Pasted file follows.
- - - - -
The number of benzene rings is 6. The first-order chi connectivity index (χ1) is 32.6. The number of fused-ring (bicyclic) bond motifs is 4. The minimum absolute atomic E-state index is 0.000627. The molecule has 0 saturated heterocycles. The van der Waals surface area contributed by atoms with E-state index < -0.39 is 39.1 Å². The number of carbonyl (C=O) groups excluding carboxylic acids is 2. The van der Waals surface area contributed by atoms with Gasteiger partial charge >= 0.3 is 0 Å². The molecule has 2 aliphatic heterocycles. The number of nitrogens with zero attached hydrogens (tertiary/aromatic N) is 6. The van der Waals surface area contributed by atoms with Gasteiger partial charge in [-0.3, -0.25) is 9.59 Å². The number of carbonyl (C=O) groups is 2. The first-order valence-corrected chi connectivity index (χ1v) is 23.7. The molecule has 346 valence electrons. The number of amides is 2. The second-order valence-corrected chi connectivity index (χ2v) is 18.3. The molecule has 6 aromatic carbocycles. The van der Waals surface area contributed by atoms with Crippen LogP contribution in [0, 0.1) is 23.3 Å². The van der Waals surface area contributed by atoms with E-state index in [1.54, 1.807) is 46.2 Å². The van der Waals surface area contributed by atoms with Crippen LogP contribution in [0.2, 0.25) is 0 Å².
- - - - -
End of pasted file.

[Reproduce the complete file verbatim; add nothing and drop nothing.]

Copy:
The number of benzene rings is 6. The first-order chi connectivity index (χ1) is 32.6. The number of fused-ring (bicyclic) bond motifs is 4. The minimum absolute atomic E-state index is 0.000627. The molecule has 0 saturated heterocycles. The van der Waals surface area contributed by atoms with E-state index < -0.39 is 39.1 Å². The number of carbonyl (C=O) groups excluding carboxylic acids is 2. The van der Waals surface area contributed by atoms with Gasteiger partial charge >= 0.3 is 0 Å². The molecule has 2 aliphatic heterocycles. The number of nitrogens with zero attached hydrogens (tertiary/aromatic N) is 6. The van der Waals surface area contributed by atoms with Gasteiger partial charge in [-0.3, -0.25) is 9.59 Å². The number of carbonyl (C=O) groups is 2. The first-order valence-corrected chi connectivity index (χ1v) is 23.7. The molecule has 346 valence electrons. The number of amides is 2. The second-order valence-corrected chi connectivity index (χ2v) is 18.3. The molecule has 6 aromatic carbocycles. The van der Waals surface area contributed by atoms with Crippen LogP contribution in [0, 0.1) is 23.3 Å². The van der Waals surface area contributed by atoms with E-state index in [1.54, 1.807) is 46.2 Å². The van der Waals surface area contributed by atoms with Crippen LogP contribution in [0.2, 0.25) is 0 Å².